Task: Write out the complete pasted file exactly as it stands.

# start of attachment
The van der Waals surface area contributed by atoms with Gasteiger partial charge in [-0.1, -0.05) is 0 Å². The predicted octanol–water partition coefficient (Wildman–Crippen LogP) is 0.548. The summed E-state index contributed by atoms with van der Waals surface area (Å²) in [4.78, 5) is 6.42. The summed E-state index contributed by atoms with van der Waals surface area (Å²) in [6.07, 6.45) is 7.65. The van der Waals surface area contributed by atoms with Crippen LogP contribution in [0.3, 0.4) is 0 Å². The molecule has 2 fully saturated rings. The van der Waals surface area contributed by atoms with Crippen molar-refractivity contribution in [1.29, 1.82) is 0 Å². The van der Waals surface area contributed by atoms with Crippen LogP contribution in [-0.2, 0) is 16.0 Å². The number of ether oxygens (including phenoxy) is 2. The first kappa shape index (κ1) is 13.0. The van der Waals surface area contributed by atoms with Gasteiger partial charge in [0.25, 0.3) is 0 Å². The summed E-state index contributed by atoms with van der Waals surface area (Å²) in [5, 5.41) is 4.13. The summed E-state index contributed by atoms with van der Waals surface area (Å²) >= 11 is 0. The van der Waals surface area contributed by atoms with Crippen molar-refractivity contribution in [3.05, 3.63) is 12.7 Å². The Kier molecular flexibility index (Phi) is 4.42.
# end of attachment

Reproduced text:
The van der Waals surface area contributed by atoms with Gasteiger partial charge in [-0.1, -0.05) is 0 Å². The predicted octanol–water partition coefficient (Wildman–Crippen LogP) is 0.548. The summed E-state index contributed by atoms with van der Waals surface area (Å²) in [4.78, 5) is 6.42. The summed E-state index contributed by atoms with van der Waals surface area (Å²) in [6.07, 6.45) is 7.65. The van der Waals surface area contributed by atoms with Crippen LogP contribution in [0.3, 0.4) is 0 Å². The molecule has 2 fully saturated rings. The van der Waals surface area contributed by atoms with Crippen molar-refractivity contribution in [1.29, 1.82) is 0 Å². The van der Waals surface area contributed by atoms with Crippen LogP contribution in [-0.2, 0) is 16.0 Å². The number of ether oxygens (including phenoxy) is 2. The first kappa shape index (κ1) is 13.0. The van der Waals surface area contributed by atoms with Gasteiger partial charge in [0.25, 0.3) is 0 Å². The summed E-state index contributed by atoms with van der Waals surface area (Å²) in [5, 5.41) is 4.13. The summed E-state index contributed by atoms with van der Waals surface area (Å²) >= 11 is 0. The van der Waals surface area contributed by atoms with Crippen molar-refractivity contribution in [3.05, 3.63) is 12.7 Å². The Kier molecular flexibility index (Phi) is 4.42.